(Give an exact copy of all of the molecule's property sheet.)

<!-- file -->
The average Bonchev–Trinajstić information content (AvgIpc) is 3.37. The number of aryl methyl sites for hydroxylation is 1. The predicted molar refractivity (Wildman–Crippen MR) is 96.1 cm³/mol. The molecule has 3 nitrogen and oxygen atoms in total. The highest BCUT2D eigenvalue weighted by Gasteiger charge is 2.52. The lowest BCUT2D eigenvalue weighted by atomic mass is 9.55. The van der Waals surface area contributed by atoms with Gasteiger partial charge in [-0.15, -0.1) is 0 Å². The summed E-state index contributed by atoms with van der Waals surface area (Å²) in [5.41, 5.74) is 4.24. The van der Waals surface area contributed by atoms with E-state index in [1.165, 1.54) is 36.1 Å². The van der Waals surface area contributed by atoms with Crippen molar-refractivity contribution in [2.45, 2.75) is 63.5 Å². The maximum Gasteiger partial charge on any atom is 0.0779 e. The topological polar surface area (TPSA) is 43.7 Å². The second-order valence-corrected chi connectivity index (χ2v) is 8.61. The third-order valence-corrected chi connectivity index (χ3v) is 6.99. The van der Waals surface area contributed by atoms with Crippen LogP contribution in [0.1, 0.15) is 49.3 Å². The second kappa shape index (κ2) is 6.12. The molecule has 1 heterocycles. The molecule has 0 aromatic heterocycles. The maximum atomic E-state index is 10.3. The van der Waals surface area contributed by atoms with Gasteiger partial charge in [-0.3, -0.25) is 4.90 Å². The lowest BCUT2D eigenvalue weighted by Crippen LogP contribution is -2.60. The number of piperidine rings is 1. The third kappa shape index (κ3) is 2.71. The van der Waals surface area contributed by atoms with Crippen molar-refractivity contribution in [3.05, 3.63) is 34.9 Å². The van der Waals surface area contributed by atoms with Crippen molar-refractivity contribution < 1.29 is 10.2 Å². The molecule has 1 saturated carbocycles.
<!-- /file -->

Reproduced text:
The average Bonchev–Trinajstić information content (AvgIpc) is 3.37. The number of aryl methyl sites for hydroxylation is 1. The predicted molar refractivity (Wildman–Crippen MR) is 96.1 cm³/mol. The molecule has 3 nitrogen and oxygen atoms in total. The highest BCUT2D eigenvalue weighted by Gasteiger charge is 2.52. The lowest BCUT2D eigenvalue weighted by atomic mass is 9.55. The van der Waals surface area contributed by atoms with Gasteiger partial charge in [-0.15, -0.1) is 0 Å². The summed E-state index contributed by atoms with van der Waals surface area (Å²) in [5.41, 5.74) is 4.24. The van der Waals surface area contributed by atoms with E-state index in [1.165, 1.54) is 36.1 Å². The van der Waals surface area contributed by atoms with Crippen molar-refractivity contribution in [2.45, 2.75) is 63.5 Å². The maximum Gasteiger partial charge on any atom is 0.0779 e. The topological polar surface area (TPSA) is 43.7 Å². The second-order valence-corrected chi connectivity index (χ2v) is 8.61. The third-order valence-corrected chi connectivity index (χ3v) is 6.99. The van der Waals surface area contributed by atoms with Crippen LogP contribution in [0.1, 0.15) is 49.3 Å². The second kappa shape index (κ2) is 6.12. The molecule has 1 heterocycles. The molecule has 0 aromatic heterocycles. The maximum atomic E-state index is 10.3. The van der Waals surface area contributed by atoms with Gasteiger partial charge in [-0.3, -0.25) is 4.90 Å². The lowest BCUT2D eigenvalue weighted by Crippen LogP contribution is -2.60. The number of piperidine rings is 1. The third kappa shape index (κ3) is 2.71. The van der Waals surface area contributed by atoms with Crippen molar-refractivity contribution in [3.05, 3.63) is 34.9 Å². The van der Waals surface area contributed by atoms with Crippen molar-refractivity contribution < 1.29 is 10.2 Å². The molecule has 1 saturated carbocycles.